OHS Canada Magazine

Part-time ski instructor killed in collision

January 14, 2013

Health & Safety Workplace accident -- fatality



A perfect day on the slopes turned tragic when a part-time instructor at Crabbe Mountain was killed after a crash with another skier.

David Moore was skiing down Dave’s Dream run in a “relatively flat, big, wide open space” in a slow skiing area on the morning of Jan. 8 when he collided with a member of the public, explained Jason Crawford, general manager at Crabbe Mountain. Moore was not teaching at the time of the crash, Crawford said, and both Moore and the other skier were wearing helmets. The other skier, who suffered minor injuries, was taken to hospital as a precautionary measure.

Moore, 62, was a retired mediator and had worked at the Central Hainesville, N.B. ski hill’s snow school for the past three years, teaching skiing and disabled skiing to “hundreds and hundreds of beginners, mostly children,” a post by Crawford on the Crabbe site read.

“Dave was a fine person, always willing to help out,” Crawford said, explaining that Crabbe has contacted the RCMP to set up counselling for its workers. “We’re a really close community, like a family, and this was one of our family members that passed away. There is a lot of sympathy for the family and for all those involved.”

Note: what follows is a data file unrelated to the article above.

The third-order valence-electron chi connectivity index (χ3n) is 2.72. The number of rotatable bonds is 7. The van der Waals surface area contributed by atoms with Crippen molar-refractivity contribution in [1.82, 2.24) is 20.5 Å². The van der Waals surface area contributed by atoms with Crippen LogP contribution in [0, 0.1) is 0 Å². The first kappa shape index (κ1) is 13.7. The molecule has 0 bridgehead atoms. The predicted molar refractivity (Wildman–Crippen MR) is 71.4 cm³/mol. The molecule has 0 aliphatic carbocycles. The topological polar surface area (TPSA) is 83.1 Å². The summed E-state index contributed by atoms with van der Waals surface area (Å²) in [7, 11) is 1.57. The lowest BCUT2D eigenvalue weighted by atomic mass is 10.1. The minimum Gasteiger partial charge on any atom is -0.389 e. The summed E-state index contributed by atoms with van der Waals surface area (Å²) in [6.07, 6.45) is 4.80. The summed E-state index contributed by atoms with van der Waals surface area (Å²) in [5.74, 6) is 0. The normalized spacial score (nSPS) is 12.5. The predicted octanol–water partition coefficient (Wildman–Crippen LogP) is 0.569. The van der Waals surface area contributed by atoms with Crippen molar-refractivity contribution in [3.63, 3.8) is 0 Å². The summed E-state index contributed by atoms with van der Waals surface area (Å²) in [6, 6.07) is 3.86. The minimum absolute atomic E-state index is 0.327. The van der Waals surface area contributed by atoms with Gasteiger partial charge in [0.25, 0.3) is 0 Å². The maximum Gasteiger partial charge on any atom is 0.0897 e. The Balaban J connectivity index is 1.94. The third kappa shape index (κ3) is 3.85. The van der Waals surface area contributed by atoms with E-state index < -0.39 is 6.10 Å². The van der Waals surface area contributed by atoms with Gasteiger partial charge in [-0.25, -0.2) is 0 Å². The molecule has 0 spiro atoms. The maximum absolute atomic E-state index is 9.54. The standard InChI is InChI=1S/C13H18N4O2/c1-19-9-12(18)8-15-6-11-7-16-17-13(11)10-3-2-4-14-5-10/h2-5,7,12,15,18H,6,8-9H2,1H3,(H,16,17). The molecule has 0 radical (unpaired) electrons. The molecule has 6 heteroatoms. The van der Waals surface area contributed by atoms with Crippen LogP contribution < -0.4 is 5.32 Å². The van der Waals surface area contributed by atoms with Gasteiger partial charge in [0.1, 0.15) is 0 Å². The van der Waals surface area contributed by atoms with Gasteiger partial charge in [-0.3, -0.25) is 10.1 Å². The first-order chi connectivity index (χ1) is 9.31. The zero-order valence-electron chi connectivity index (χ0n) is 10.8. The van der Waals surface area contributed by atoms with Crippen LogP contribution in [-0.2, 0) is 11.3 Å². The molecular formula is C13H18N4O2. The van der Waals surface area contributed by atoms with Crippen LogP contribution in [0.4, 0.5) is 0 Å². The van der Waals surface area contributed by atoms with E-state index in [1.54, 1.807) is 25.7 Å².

Investigation turned over to WorkSafeNB

The investigation was turned over to WorkSafeNB after the RCMP determined there was no criminal aspect.

“If there’s an employer/employee relationship, we will [do an investigation]. Even if the public is at these facilities, it could also be a shopping mall for that matter,” said Richard Blais, director of the chief compliance office at WorkSafeNB.

“I presume that the ski hill operators, whether it be here in New Brunswick, or anywhere in Canada, they would set out their criteria for qualifications. Because we don’t have specific regulations, if that was something we were concerned with, then we would do an analysis based on what the general duty requirements of our legislation would want to have in place,” Blais said. “For example, if the person had only been skiing for a month and then teaching others, that may be something we would have some concerns with. But I suspect that the standard for ski instructors would be very high and more than likely meet the general duty requirements.”

WorkSafeNB’s investigation will focus on trail conditions, visibility, the application of protective ski equipment and first aid responder statements, a news release from the health and safety regulator noted. An autopsy will also be performed to determine the cause of death. For his part, Crawford said it was a sunny day, visibility was good and the snow conditions were excellent.

The ski hill stopped the lifts at 2 p.m. on Saturday for a moment of silence.

Crawford said there is no plan to alter the run.



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